Cover MLGMom’s Long Goodbye: A Caregiver’s Tale of Alzheimer’s, Grief, and Comfort: Mom’s goodbye began with a red photo album and ended fifteen years later in a hospital bed in the Alzheimer’s wing of Southridge Village. This is her story and mine. (This is the follow up to Winding Road – the rest of the story.)

Christian Fiction:

Final_Tatia's Tattoo Cover trim sizeTatia’s Tattoo: As a successful D.C. lawyer, Tatia’s mission in life is to destroy the sex trafficking trade in small-town America. She knows where to find it. She’s been there. Filled with tragedy, crime, redemption, and love, Tatia’s Tattoo is a story that exposes the sordid underbelly of small towns and shines a light of hope on how the evil might be defeated.

Fallen Angel Final Cover FrontFallen Angel Salvage (Tatia’s Story, Book #2): Tatia and Jesse have a perfect life in Chicago. Her testimony put Eric in prison in Texas twenty years ago. How could anything go wrong? An old black van. A missing child. Tatia and Jesse race through the city streets with a band of bikers while Johnny and Jade dig through the dark web and Detectives Nelson and Martin pound on doors. Will it be enough? Or will their daughter become another statistic?

Interested? Email me at lindabrendle@yahoo.com and we’ll work out the details. Payment can be made by check or PayPal.



Fallen Angel Salvage

Tatia’s Tattoo

Mom’s Long Goodbye

A Long and Winding Road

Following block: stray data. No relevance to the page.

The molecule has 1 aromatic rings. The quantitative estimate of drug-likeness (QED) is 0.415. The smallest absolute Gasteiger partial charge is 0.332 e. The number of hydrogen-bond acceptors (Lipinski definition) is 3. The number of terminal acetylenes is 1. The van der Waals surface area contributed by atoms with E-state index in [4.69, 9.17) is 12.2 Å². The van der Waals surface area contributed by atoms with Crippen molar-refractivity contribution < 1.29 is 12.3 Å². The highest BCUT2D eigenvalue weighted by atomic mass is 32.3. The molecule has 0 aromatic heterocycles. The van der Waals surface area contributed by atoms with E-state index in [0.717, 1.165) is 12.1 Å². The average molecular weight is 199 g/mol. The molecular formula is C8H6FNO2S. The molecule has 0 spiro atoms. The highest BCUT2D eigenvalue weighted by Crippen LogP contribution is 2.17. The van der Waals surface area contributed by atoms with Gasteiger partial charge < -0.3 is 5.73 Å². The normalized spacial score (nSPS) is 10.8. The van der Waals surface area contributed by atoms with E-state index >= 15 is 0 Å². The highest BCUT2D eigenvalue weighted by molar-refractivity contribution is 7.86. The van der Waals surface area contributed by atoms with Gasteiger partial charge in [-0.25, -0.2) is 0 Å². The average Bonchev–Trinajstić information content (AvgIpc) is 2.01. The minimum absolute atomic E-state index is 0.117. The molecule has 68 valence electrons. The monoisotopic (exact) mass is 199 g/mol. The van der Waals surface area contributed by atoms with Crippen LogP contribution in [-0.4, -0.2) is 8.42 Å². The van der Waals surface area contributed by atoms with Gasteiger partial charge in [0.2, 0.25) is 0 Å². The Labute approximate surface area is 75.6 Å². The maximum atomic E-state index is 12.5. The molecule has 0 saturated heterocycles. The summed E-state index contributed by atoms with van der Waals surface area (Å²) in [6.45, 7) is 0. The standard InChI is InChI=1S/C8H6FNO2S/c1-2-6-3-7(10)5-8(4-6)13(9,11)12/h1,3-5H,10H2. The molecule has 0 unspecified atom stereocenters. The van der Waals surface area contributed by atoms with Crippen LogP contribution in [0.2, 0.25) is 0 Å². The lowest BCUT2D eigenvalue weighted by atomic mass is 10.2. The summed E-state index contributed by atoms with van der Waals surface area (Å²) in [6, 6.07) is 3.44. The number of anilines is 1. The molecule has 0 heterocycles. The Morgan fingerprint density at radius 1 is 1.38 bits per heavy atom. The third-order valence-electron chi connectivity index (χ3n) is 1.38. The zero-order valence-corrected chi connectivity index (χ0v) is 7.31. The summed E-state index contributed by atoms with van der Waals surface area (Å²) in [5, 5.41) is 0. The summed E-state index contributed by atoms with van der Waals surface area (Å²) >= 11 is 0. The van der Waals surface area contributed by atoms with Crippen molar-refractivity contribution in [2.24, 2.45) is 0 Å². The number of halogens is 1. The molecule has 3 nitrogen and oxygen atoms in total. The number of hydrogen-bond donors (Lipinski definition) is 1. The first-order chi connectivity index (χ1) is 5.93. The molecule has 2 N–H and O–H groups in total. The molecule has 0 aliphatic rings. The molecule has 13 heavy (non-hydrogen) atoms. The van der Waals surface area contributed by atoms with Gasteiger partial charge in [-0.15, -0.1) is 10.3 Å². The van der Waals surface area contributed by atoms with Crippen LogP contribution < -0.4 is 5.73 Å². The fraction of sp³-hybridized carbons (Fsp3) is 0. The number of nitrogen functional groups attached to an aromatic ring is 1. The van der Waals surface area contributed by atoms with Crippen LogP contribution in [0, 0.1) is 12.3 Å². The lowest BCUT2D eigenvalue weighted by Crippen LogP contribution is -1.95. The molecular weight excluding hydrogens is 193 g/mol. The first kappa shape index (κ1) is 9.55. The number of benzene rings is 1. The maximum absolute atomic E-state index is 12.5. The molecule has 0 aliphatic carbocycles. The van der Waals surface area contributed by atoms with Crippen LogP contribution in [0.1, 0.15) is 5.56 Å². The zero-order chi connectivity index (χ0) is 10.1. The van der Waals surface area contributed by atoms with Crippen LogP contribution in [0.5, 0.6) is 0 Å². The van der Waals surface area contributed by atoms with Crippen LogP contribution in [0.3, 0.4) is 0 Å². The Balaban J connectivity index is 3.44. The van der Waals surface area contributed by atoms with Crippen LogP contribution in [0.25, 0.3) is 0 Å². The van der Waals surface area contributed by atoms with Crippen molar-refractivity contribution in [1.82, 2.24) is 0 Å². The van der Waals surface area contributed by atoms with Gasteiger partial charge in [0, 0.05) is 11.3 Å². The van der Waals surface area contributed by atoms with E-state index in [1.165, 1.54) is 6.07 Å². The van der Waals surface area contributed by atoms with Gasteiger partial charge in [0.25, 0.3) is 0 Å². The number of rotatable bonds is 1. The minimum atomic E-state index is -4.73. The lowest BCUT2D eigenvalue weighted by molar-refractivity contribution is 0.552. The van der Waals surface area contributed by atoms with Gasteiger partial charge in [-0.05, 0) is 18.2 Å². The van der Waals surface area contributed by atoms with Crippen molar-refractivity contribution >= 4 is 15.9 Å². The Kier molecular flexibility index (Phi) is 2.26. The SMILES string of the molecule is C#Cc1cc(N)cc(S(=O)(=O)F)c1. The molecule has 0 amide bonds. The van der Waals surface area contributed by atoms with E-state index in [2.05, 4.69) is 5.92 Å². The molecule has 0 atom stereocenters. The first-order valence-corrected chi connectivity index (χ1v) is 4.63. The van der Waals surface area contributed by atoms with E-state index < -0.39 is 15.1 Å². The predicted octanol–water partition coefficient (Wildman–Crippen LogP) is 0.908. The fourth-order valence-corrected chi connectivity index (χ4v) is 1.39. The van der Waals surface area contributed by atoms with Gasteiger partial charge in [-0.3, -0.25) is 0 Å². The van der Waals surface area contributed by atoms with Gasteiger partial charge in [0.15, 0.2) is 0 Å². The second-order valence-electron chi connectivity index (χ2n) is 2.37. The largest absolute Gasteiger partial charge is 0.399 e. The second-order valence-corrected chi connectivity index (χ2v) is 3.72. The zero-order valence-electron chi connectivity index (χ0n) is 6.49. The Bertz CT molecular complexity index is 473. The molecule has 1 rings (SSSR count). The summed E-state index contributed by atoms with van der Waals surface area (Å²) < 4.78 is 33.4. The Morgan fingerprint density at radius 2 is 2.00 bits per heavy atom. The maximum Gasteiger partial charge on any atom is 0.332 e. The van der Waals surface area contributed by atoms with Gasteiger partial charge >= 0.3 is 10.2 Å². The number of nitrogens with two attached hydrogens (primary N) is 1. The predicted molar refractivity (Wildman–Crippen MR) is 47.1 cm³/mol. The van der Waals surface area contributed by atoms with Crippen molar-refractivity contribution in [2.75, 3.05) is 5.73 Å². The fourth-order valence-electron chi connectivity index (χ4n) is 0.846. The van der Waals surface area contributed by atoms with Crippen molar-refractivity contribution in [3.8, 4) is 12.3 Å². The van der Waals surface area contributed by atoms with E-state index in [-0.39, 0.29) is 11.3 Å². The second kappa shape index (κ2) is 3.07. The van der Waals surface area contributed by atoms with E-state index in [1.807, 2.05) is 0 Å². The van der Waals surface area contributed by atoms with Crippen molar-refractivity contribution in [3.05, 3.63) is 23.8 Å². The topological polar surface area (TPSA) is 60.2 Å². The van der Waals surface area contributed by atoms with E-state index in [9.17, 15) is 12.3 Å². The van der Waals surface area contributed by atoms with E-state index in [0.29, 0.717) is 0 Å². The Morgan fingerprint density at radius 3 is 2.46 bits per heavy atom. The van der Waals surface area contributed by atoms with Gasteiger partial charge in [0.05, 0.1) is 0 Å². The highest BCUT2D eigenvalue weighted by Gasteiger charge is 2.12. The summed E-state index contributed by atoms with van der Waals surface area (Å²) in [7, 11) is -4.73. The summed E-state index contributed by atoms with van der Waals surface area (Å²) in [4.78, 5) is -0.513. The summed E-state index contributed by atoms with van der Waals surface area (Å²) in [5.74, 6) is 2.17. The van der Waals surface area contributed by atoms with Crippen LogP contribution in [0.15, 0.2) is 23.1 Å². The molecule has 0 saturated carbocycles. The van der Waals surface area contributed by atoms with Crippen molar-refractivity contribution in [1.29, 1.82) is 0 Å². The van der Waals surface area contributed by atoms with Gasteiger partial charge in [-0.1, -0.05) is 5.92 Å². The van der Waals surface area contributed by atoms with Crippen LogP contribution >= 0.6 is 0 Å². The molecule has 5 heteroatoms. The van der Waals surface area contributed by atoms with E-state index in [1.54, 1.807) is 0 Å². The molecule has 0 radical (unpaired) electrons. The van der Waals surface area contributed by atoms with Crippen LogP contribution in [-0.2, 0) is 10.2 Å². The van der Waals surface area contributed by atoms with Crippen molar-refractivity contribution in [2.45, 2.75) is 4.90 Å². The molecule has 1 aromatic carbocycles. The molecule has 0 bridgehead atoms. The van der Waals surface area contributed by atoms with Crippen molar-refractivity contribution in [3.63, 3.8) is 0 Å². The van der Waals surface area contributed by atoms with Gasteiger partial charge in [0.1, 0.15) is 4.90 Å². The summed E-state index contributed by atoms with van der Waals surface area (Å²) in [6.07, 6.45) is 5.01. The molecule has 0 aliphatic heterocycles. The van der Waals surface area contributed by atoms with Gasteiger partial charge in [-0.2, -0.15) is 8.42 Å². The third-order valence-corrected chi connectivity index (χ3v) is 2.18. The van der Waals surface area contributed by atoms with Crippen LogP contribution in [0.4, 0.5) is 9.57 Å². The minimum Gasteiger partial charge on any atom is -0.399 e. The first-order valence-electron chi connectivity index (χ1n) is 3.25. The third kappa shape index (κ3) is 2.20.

Tales from the Rains County Fair | by Linda Brendle

Published in the Rains County Leader on September 17, 2017:

Tennilles BoothMy table

For the second year in a row I shared a booth at the Rains County Fair with Tennille Case of Tennille’s Cookie Jar. Not only was I right next to all the delicious samples she put out, but I also had the advantage of overflow traffic. My book displays gave her customers something to look at while they waited in line, and she’s a big fan, so she directed them my way.

We had a great location, the same one we had last year. It was right next to the restrooms, so almost everyone who came to the Fair walked right by us at some point during the evening. Even if they didn’t stop, the steady stream of visitors made for great people watching and a nice collection of writing material. Here are a few of the random observations I collected while sitting behind a table, four hours a night for five nights. (more…)

Happy National Senior Citizen’s Day by Linda Brendle

Anaiah Press hosted me on their blog today – National Senior Citizens Day. When did this holiday begin, and what’s it all about?

Anaiah Press

Photo by rawpixel.com on Pexels.com

What does it mean to be a senior citizen? An Internet search for the answer to this question turned up a number of answers, but nothing really definitive. Most sources agreed that a senior citizen is an older person; however, there was no agreement on one specific age at which one reaches this status. Even the government doesn’t have a single standard. Social Security benefits are available beginning at age 62, and Medicare eligibility begins at 65, but the “official” age of retirement according to the Social Office is 67.

To further complicate the issue, many business offer senior discounts – but the age requirement is anybody’s guess. McDonald’s offers Senior Coffee to guests 55 and older, most movies offer discounts to customers who have reach 60 to 62 years of age, and many restaurants offer discounts beginning anywhere from 55 to 62.

Senior citizen…

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BFOR BLOG BLITZ – Interview with Cozy Mystery Author Karen Musser Nortman